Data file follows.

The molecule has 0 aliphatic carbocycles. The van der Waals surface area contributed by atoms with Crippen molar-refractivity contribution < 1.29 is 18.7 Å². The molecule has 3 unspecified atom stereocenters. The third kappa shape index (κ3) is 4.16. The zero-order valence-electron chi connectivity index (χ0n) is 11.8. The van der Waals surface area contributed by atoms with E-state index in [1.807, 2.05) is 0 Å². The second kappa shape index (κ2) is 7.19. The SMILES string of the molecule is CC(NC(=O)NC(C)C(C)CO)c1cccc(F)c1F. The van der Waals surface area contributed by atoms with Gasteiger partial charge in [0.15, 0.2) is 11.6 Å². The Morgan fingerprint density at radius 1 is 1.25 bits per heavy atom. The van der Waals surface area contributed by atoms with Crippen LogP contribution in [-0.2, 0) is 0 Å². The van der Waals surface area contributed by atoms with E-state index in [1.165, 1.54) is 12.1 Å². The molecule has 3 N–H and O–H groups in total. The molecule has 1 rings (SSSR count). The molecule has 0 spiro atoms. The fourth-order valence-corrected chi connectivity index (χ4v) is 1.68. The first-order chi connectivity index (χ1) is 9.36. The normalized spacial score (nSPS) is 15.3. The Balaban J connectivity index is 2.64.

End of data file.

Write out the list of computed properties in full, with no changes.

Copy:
The molecule has 0 aliphatic carbocycles. The van der Waals surface area contributed by atoms with Crippen molar-refractivity contribution < 1.29 is 18.7 Å². The molecule has 3 unspecified atom stereocenters. The third kappa shape index (κ3) is 4.16. The zero-order valence-electron chi connectivity index (χ0n) is 11.8. The van der Waals surface area contributed by atoms with E-state index in [1.807, 2.05) is 0 Å². The second kappa shape index (κ2) is 7.19. The SMILES string of the molecule is CC(NC(=O)NC(C)C(C)CO)c1cccc(F)c1F. The van der Waals surface area contributed by atoms with Gasteiger partial charge in [0.15, 0.2) is 11.6 Å². The Morgan fingerprint density at radius 1 is 1.25 bits per heavy atom. The van der Waals surface area contributed by atoms with Crippen LogP contribution in [-0.2, 0) is 0 Å². The van der Waals surface area contributed by atoms with E-state index in [1.165, 1.54) is 12.1 Å². The molecule has 3 N–H and O–H groups in total. The molecule has 1 rings (SSSR count). The molecule has 0 spiro atoms. The fourth-order valence-corrected chi connectivity index (χ4v) is 1.68. The first-order chi connectivity index (χ1) is 9.36. The normalized spacial score (nSPS) is 15.3. The Balaban J connectivity index is 2.64.